So, she started out owing $500 and ended up owing $15,000. Nice.
An Air Force E-4, assigned to Scott Air Force Base in Illinois, had payday
loans over seven months with two lenders, totaling $900 owed in principal,
with $200 in fees each month to roll over the loans. By the time she went
to financial counseling, she had spent $1,875 carrying the loans. She also
had a military installment loan for $7,000 and an additional loan for $13,000.
The interest rate on the installment loan was 61 percent, and the loan agency
would not allow her to extend her repayments.
Notice how they pick on women - no doubt, single mothers working hard to
feed their children.
An Air Force E-4 assigned to Robins Air Force Base in Georgia borrowed
$400 from a payday lender. She couldn’t repay it, so she went to a
second payday lender to pay off the first loan. This process repeated itself
five times until she was paying $1,200 per month to maintain the loans.
By the time she got help, she had paid $3,000 on the $400 loan. She eventually
Which will solve her problems temporarily, until they put her on every black
list in town.
A Marine E-2 assigned to Camp Pendleton in California and his wife accrued
10 payday loans with the principal totaling $2,390. The monthly finance
charge was $422. He got a no-interest loan from a military relief
program to repay the debt.
ALL loans should be NO INTEREST. And people should borrow money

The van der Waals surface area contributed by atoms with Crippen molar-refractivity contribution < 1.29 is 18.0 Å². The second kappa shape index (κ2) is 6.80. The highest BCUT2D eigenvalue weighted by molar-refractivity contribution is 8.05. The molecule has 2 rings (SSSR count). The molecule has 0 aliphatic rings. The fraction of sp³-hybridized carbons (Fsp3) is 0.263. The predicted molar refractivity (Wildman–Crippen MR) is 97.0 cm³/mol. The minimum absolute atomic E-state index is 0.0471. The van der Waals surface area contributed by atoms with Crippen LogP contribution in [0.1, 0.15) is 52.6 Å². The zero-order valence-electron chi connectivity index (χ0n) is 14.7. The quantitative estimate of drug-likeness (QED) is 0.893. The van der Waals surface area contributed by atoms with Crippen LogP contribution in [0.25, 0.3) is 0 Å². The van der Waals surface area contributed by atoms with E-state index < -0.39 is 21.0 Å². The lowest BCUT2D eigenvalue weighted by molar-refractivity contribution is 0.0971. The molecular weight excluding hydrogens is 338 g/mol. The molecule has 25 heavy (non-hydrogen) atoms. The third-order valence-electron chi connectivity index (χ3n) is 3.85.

only when they NEED it - not to consume garbage.
An Army E-7 assigned to Fort Jackson had two payday loans ($1,862), a car
loan ($37,550) and two military installment loans ($15,400). The debt from
his car payment, installment loans and payday loans were too much for his
budget. Prior to paying off the loans, he was harassed and threatened by
collectors, closed his bank account and was sued. The unit intervened in
collecting on his debts.
$37,500 for a car loan??? What kind of cars are they marketing to these
An Army E-6 at Fort Jackson had three installment loans equaling $2,660.
He owed $1,000 to a rent-to-own company. He was threatened that his wages
would be garnished. He closed his bank account, and his unit got involved
in the collection action and disciplined him.
Most of the cases involved junior enlisted personnel; 80
percent of the Army cases involved grades E-1 through E-4. Unfortunately, many
had already been sucked in by unscrupulous lenders by the time they sought help.
Many had received harassing phone calls, threats that their commander would
be contacted or assertions that their pay would be garnished. Some were disciplined
as a result of their attempt to solve financial problems through predatory loans.
Disciplinary action ranged from letters of reprimand and non-judicial punishment
to loss of promotions and separation from the military.
We can’t have a ready military if we allow this to continue. Frankly,
these legalized loan sharks are wreaking similar havoc among civilians.
They aren’t the kind of people I’d do business with. Lawmakers
should revoke their free pass to have their way with our citizens.
They have their way with Americans.
They have their way with the world.
They may own the banks, but they take
us all to the cleaners.